How french sailing sets its course for the olympic mixed offshore in 2024

The organisers of the Transat AG2R La Mondiale 2020 announced last week that they will accept free registrations and run a separate classification for mixed gender duos. Their decision is yet another illustration of he growing number of initiatives which are coming together to create an early pathway for French duos who are looking to race in the Mixed Offshore division at the 2024 Paris Olympics. As the nation which really pushed for the discipline to be brought in to the Olympics it is understandable that French sailing is already making sure it can capitalise to best effect. Tip & Shaft takes a quick look around at how the organisations, classes, race organizers and the FFVoile are making early progress.

There were three women of the 38 sailors who took on the 2018 Transat AG2R La Mondialesix in total out of 123 during the last Route du Rhum5 of 47 on the Solitaire du Figaro that has just ended. Evidently women still have a hard time making their way in what remains a predominantly masculine world of offshore racing. That was the underlying reason that the organizers of the Volvo Ocean Race brought in a mandatory requirement to have one or more women on the race crews for two editions. There is progress in the IMOCA world as now it looks like six of more than thirty registered skippers on the next Vendée Globe could be female, a welcome bounce back after an all-male edition in 2016.

But many consider that a real upturn for women’s participation in sailing will be fostered over the coming years after World Sailing voted at its Sarasota Annual Conference last October to introduce a mixed gender offshore racing event in the Olympic Games of the Paris Games 2024. Since then a number of new initiatives have emerged to open more doors to women. The latest example: the organizers of the Transat AG2R La Mondiale announced last week that registration fees (3,000 euros excluding tax) would be exempted for mixed crews as well as the creation of a specific classification.

The announcement of World Sailing was a definite trigger,” recognizes José Messer, AG2R La Mondiale’s sponsorship director. “The transatlantic could become a pathway to the Olympics.” He is reckoning on “five to seven” mixed gender pairs starting from Concarneau on April 22nd. Could the event eventually become fully mixed gender? “That is not our ambition, especially as even if the pathways are put in place, it will take time to train sailors up this kind of format,” he continues.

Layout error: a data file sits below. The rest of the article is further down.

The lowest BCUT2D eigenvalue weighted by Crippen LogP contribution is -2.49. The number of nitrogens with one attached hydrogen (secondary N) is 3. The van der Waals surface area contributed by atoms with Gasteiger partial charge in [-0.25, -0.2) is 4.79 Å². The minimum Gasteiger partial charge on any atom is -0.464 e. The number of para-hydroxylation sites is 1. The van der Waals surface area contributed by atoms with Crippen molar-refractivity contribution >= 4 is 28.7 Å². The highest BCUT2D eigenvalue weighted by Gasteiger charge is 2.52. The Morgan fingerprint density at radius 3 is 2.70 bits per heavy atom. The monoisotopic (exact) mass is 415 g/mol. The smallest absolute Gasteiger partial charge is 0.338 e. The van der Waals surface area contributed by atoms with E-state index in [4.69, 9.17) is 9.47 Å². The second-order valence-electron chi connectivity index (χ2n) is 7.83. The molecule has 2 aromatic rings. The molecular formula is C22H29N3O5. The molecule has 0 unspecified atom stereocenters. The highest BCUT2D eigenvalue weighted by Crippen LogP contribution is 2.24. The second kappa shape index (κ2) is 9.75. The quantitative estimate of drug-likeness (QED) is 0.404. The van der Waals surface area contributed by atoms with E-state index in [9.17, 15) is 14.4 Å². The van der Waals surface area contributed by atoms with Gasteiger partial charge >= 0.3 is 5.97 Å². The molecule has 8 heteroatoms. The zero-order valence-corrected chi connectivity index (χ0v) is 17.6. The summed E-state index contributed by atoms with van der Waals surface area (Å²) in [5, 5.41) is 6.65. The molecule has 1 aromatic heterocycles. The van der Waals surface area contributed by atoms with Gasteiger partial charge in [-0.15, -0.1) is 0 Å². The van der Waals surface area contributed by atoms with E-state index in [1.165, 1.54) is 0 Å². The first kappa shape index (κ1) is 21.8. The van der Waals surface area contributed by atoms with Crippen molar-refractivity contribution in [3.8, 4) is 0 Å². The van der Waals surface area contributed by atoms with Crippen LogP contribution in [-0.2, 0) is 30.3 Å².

Today even if the different training structures (Pôle Finistère Course au Large, Lorient Grand Large, Team Vendée Training, CEM ) host female skippers – mainly Mini and Figaro – there is no specific women’s sector. “When we come from Olympic sailing we do not really know how to then progress to the world of offshore racing,” explains Mathilde Géron, former 470 racer who is now on the helm of the Diam 24 La Boulangère on the Tour Voile.

It is partly to change this landscape and mainly because of the Olympic initiative, that the Brittany Region and Crédit Mutuel de Bretagne have recently announced the launch of a women’s talent search and a support programme for a Figaro 3 both modelled on their Espoir programmes.

To date, seven applications have been received in Port-la-Forêt most of the candidates emerging from the Mini 6.50 class, which has led the unit to shift the selection trials to December after the Mini-Transat. “Our call for applications also aims to see if the demand exists,”  explains Christian Le Pape, head of the Pole Finistère, who is project manager of the program. “Today, the objective is to see what is the precise level of interest, knowing that those who are not taken on the CMB Bretagne program can still be supported by the Federation”, continues Christian Le Pape who is also involved with the FFVoile alongside Corinne Migraine, vice-president in charge of competitions and performance. Migraine welcomes the Breton initiative but regrets that it is only intended for the 18-30 years: “We must not limit ourselves. The idea is to see girls coming from very different backgrounds.”

There are similar things going on at Macif, Jean-Bernard Le Boucher who responsible for the sailing activities, tells Tip & Shaft: “We are looking at the best way to contribute to the Olympic Games 2024”, while Estelle Graveleau, who heads the Vendée Formation Team, is “thinking about the way to train sailors for this Olympic arena especially as our partners are interested.”

For its part the Federation is preparing to launch a call for applications for the first sailing events, particularly the first ever Offshore World Championship in the L30 which will take place in October 2020 in Malta.